Lots of architectural efforts seek to generate the next big breakthrough or start the next cutting-edge trend. But in many, it’s also important the design of new projects respect the heritage and culture of the settings in which they will be located.
Displaying a reverence for history and the authentic legacy of a region is more than an honorable act. Owners and developers have long acknowledged that many of the most successful resorts, communities, commercial districts and other properties incorporate authentic connections to the land and the native people who lived there first.
“By allowing the region’s history and culture to be a guiding force of design, we establish a project that enriches the experience and creates meaning for its visitors, while still honoring the local community,” says Scott LaMont, CEO of EDSA, a more than 60-year-old planning, landscape, architecture and urban design firm based in Fort Lauderdale, Fla. “As we incorporate authenticity and the story of place throughout the design, there’s a deeper level of creative thinking that translates and resonates with the end user. This makes their experience more memorable, and one they will want to come back to . . . We harness a deep appreciation for the local ethos, as we integrate original concepts and ecological narratives to create harmonious spaces that just make social, cultural, environmental and economic sense.”
One of LaMont’s favorite examples of EDSA incorporating historical or cultural elements came in the design of Mayakoba, a private development in Riviera Maya, Mexico. Presented with the challenge of designing and developing three of four hotels and a golf course across the development’s 620 acres, the EDSA team took its inspiration from the region’s ancient Mayan villages.
“From this, we were able to craft a complex, complimentary ecotourism model, where waterways restored surrounding wildlife and the natural topography enhanced the guest experience,” LaMont recalls. “This process allowed for natural and man-made systems to become completely intertwined.”
For instance, at the Rosewood Mayakoba Resort, hotel parcels were intentionally sited at the rear of a mangrove skirt to ensure a peaceful balance between wildlife and guests. “This context and layout honors Mayan settlements traditionally set inland,” LaMont pointed out. “Instead of crowding the oceanfront with dense structures, low-rise suites were raised on stilts to support a more natural, pristine sensibility. This low-impact form has become a model for environmentally friendly design.”
When New York City-based Champalimaud Design was awarded responsibility for designing the restoration of the world-renowned Raffles Hotel Singapore, the hotel’s legendary history helped inform its modern reimagining. The Raffles Hotel is among Asia’s most cherished and identifiable landmarks.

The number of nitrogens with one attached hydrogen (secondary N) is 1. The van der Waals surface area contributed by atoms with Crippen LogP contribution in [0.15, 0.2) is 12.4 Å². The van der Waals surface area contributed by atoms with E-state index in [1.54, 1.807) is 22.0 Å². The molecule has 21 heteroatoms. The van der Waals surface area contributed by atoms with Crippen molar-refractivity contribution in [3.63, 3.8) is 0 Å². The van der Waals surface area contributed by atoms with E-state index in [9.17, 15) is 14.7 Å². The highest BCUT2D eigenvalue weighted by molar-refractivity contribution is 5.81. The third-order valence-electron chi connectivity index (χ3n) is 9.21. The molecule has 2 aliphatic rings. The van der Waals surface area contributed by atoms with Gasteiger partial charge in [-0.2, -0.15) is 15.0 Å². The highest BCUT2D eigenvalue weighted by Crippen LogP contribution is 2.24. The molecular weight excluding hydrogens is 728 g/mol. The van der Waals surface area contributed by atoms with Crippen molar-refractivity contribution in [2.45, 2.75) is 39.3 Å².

Champalimaud was tasked with the challenge of creating a design honoring the setting’s history, but at the same time meeting the demands of this era’s most upscale globetrotters. “Singapore is a melting pot, and our design reflects influences from various cultural and decorative traditions,” says Ed Bakos, Champalimaud Design CEO. “The guest bathrooms feature waterjet cut mosaic floors inspired by Peranakan patterns. And we created a restaurant that celebrates the Indian Tiffin tradition. We also worked hard to preserve some of the charming details, modernizing original electrical switches to provide dimming and controls expected by today’s clientele.”
A reputation for design solutions inspired by the nuances of a site has enabled 62-year-old SB Architects to carve out a global renown. The firm has captured awards for such work as the Conrad Punta de Mita in Riviera Nayarit, Mexico. Providing an immersive, soulful and above all tranquil tropical oasis, the resort honors the legacy of the Huichol people, while also underscoring their veneration of the natural world.
“Design that captures the beneath-the-surface story and spirit of a place can both inspire an awareness of history and elicit emotionally resonant experiences for guests, placing them in the present and connecting them to the resilience of a site and its inimitable character,” says Scott Lee, president and principal, SB Architects.
“An authentic connection to the locale instills a deeper appreciation and sense of curiosity in hotel guests, creates a long-lasting impression and contributes a sense of timelessness to the property.”